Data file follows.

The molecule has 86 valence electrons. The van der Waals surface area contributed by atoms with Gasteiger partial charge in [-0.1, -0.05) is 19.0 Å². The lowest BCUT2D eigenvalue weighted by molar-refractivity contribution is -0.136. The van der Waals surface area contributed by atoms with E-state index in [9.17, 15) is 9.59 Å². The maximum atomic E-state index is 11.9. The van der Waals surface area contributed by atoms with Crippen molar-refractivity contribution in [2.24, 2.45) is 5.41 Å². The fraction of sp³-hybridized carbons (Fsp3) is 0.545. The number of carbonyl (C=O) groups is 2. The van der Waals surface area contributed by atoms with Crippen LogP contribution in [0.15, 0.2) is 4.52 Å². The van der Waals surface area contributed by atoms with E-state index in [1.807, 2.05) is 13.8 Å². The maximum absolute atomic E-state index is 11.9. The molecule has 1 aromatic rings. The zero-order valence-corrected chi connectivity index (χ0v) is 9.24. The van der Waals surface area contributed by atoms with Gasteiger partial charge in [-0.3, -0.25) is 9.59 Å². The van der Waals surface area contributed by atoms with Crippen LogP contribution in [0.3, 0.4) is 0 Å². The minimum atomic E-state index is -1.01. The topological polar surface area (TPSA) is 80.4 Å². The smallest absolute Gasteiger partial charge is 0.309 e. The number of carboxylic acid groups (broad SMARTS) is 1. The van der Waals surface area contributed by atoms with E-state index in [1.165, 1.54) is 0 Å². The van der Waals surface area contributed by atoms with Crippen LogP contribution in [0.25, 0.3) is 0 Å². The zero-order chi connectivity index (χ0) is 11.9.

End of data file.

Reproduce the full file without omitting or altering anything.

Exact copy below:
The molecule has 86 valence electrons. The van der Waals surface area contributed by atoms with Gasteiger partial charge in [-0.1, -0.05) is 19.0 Å². The lowest BCUT2D eigenvalue weighted by molar-refractivity contribution is -0.136. The van der Waals surface area contributed by atoms with E-state index in [9.17, 15) is 9.59 Å². The maximum atomic E-state index is 11.9. The van der Waals surface area contributed by atoms with Crippen molar-refractivity contribution in [2.24, 2.45) is 5.41 Å². The fraction of sp³-hybridized carbons (Fsp3) is 0.545. The number of carbonyl (C=O) groups is 2. The van der Waals surface area contributed by atoms with Crippen LogP contribution in [0.15, 0.2) is 4.52 Å². The van der Waals surface area contributed by atoms with E-state index in [1.807, 2.05) is 13.8 Å². The maximum absolute atomic E-state index is 11.9. The molecule has 1 aromatic rings. The zero-order valence-corrected chi connectivity index (χ0v) is 9.24. The van der Waals surface area contributed by atoms with Gasteiger partial charge in [-0.3, -0.25) is 9.59 Å². The van der Waals surface area contributed by atoms with Crippen LogP contribution in [0.3, 0.4) is 0 Å². The minimum atomic E-state index is -1.01. The topological polar surface area (TPSA) is 80.4 Å². The smallest absolute Gasteiger partial charge is 0.309 e. The number of carboxylic acid groups (broad SMARTS) is 1. The van der Waals surface area contributed by atoms with E-state index in [1.165, 1.54) is 0 Å². The van der Waals surface area contributed by atoms with Crippen LogP contribution in [0.25, 0.3) is 0 Å². The zero-order chi connectivity index (χ0) is 11.9.